Constangy Brooks & Smith LLP (03/08/12)
As an estimated one million veterans return to the workplace, the U.S. Department of Labor and the U.S. Equal Employment Opportunity Commission are preparing for veteran-related litigation. Employers can expect a renewed focus on the Uniformed Services Employment and Reemployment Rights Act, the EEOC’s recently issued guidance for veterans on the Americans with Disabilities Act, and the DOL’s proposed regulations regarding “military-related” leave under the Family and Medical Leave Act.
Employers should begin preparing to facilitate successful transitions for veterans returning to the civilian work force. USERRA prohibits employers from discriminating against employees or applicants for employment on the basis of their military status or military obligations. It also protects the reemployment rights of individuals who leave their civilian jobs to serve in the uniformed services, including the U.S. Reserve forces and state National Guard units. Unlike many other federal statutes, USERRA applies to all employers, regardless of size.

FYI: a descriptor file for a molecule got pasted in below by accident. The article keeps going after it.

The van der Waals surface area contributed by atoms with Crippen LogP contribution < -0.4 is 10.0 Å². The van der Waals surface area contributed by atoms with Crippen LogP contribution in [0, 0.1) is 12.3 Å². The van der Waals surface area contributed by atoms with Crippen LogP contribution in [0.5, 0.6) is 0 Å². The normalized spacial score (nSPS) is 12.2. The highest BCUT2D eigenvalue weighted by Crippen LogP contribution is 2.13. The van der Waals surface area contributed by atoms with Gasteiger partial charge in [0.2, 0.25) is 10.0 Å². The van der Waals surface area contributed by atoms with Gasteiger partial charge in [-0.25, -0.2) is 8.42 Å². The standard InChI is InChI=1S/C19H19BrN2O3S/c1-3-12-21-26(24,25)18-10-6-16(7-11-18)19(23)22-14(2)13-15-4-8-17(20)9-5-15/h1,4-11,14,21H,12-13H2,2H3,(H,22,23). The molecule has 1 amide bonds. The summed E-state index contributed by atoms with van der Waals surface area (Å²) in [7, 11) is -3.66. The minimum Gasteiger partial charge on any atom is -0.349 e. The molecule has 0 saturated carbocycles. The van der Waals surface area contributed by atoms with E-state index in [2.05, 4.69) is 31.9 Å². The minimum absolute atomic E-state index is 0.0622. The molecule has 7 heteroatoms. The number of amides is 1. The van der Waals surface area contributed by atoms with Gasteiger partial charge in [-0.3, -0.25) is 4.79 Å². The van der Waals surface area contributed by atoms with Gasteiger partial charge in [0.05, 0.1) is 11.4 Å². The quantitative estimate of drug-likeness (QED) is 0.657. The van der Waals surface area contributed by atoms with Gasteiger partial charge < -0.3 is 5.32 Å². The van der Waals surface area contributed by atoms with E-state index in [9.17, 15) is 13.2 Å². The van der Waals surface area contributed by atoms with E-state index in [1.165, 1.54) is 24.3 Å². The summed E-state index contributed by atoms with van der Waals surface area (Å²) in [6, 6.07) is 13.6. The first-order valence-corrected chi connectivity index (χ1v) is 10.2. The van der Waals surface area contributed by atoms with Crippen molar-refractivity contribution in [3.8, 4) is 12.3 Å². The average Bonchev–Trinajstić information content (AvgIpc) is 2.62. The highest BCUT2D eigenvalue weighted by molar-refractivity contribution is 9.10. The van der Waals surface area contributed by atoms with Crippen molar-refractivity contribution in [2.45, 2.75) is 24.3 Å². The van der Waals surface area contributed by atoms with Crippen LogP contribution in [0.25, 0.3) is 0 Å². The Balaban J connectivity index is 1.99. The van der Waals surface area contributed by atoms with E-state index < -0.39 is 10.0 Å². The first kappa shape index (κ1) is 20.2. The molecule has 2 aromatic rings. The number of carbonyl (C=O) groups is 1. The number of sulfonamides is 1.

DOL’s recently proposed regulations on the Family and Medical Leave Act were intended to interpret the National Defense Authorization Act of Fiscal Year 2010, which was enacted after the most recent version of the FMLA regulations became effective in January 2009. Employers need to be sure that they avoid discriminating against veterans, that they make all necessary reasonable accommodations, and that they comply with these laws. Violators are unlikely to get much sympathy from any quarter.
Exclusive Insights From CareerBuilder’s 2017 Candidate Experience Study
Nearly four in five candidates (78%) say the overall candidate experience they receive is an indicator of how a company values its people. What does your candidate experience say about you?